There is also an inference that because private organizations are market driven, their ability to make a difference is sometimes unpredictable. According to a report published by the Economic Policy Institute, there are some substantial problems with privatization (The Problems with Privatization). The report asserts that as it pertains to social security reform privatization is risky. This increased risk is associated with the fact that peoples retirement income would be exposed to and dependent upon the performance of the stock market (The Problems with Privatization). In addition, privatization would create a structure that is unbalanced. The report asserts that no individual gets rich off of the current program, but if social security is privatized there will be huge disparities in the amount of money that people receive (The Problems with Privatization). This may lead to a higher percentage of retirees that live below the poverty line.
The article also contends that the progressive benefit structure of social security will be lost. The report contends that current benefits allow low income workers to receive higher portion of the share of earnings (The Problems with Privatization). The report explains typical low-wage worker will receive an annual retirement benefit that is slightly more than half as large (53%) as were her average yearly earnings. Benefits for a high-wage worker are larger, but just one-third (32%) of her annual earnings. This progressive benefit structure that boosts the retirement incomes of low- and middle-wage workers will be lost when everyone puts a share of their own earnings into their own private account." (The Problems with Privatization)
In addition, the report asserts that there will be an immediate tax increase, and privatization will increase the occurrences of fraud and abuse (The Problems with Privatization).
Examples of Privatization
United States prime example of privatization in the United States is the Department of Energy. Some would refer to this as a partial privatization because the DOE is still a government entity but it outsources a large percentage of its contracts. An article entitled "The perils of privatization" explains that It relies more heavily on the private sector than any other agency, paying out 80 to 90% of its budget to such corporate giants as General Electric and Martin Marietta. It has only 20,000 civil servants and anywhere from 7 to 10 times that number of employees on private contract." (Shenk)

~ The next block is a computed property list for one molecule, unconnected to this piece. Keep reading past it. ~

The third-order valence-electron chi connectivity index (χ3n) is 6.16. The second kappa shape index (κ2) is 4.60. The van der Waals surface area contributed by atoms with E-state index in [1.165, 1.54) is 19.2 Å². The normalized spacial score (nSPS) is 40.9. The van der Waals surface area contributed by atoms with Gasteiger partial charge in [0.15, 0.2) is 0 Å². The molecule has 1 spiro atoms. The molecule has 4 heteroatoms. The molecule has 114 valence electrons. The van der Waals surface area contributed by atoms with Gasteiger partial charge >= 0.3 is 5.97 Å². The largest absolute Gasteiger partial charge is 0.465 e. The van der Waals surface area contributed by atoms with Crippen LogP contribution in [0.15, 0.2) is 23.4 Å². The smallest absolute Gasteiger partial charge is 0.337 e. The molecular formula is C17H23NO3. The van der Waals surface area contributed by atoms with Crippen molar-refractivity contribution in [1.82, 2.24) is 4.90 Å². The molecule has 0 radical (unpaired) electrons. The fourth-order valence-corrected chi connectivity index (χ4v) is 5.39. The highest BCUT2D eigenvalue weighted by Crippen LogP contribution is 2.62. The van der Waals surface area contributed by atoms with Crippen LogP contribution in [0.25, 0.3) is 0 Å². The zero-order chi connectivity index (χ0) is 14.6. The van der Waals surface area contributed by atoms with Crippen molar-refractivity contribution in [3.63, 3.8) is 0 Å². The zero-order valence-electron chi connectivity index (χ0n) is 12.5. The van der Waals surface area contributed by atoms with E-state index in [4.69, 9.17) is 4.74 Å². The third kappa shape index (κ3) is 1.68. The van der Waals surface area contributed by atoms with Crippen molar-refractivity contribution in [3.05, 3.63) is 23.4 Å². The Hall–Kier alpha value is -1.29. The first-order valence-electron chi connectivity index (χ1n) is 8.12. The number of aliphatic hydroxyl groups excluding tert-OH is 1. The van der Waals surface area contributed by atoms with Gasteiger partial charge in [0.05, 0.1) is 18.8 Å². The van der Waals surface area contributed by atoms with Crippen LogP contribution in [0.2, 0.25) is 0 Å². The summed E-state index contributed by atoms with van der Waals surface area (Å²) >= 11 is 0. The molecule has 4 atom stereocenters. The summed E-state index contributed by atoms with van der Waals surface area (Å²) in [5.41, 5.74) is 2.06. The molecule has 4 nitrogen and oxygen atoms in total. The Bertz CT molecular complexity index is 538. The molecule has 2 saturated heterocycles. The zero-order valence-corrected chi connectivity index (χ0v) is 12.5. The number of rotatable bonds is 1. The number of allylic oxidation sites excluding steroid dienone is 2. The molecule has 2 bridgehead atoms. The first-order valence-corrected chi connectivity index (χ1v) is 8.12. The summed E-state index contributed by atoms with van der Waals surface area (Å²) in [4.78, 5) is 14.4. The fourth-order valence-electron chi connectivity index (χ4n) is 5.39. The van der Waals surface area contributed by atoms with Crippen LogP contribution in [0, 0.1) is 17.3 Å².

The article explains that the reliance on the private sector has proved detrimental for the DOE. The author asserts that many of these contractors have horrible records (Shenk). For instance, Rockwell international was contracted to plutonium triggers for hydrogen bombs. Even though they created the triggers, they also poured toxic waste and radioactive waste onto the ground (Shenk). In addition, they stored metal drums. Once the pollution was discovered, the government continued to look the other way. In addition, they provided the company with $27 million to clean up the waste (Shenk).
The article also asserts that there is a lack of competitive bidding. The article explains that the lack of competition in the production of highly specialized products leads to fraud and corruption. The author explains that privatizers tempt us with promises of a mature marketplace -- with competition, high quality, and low costs. Innovation is always rewarded in this perfect world, and inefficiencies always rooted out. You see this with personal computers -- they get faster, cheaper, and more user-friendly each year. But the fact is, the government often buys things no one else wants; its markets are more like used-car lots than computer superstores: few choices, questionable quality -- with a hustler for a salesman (Shenk)."
Like the United States, other countries have attempted to use privatization to make various entities more productive and efficient. Eastern Europe is a prime example of the impact that privatization can have on various countries. According to a book entitled Privatization in Central and Eastern Europe: Perspectives and Approaches, explains that in countries such as Hungary, the Czech Republic, Slovakia, and Poland there was a need to restructure their economies. The authors explain that even though the private sector in Central Europe was between 55% and 65% of the total economies in 1994, many Hungarian, Czech and Polish enterprises remained unprivatized. The author explains that international bodies and economists emphasized the need for privatization in these nations.
However, the book contends that "premature privatization of state-owned enterprises may have aggravated existing structural inefficiencies without ensuring the development of new private investments." (Hopps and Iatridis)
The purpose of this discussion was the provide arguments for privatization and against privatization. We found that arguments for privatization assert that it makes enterprises and efficient. Our investigation also found that arguments against privatization assert that it creates an environment that…[continue]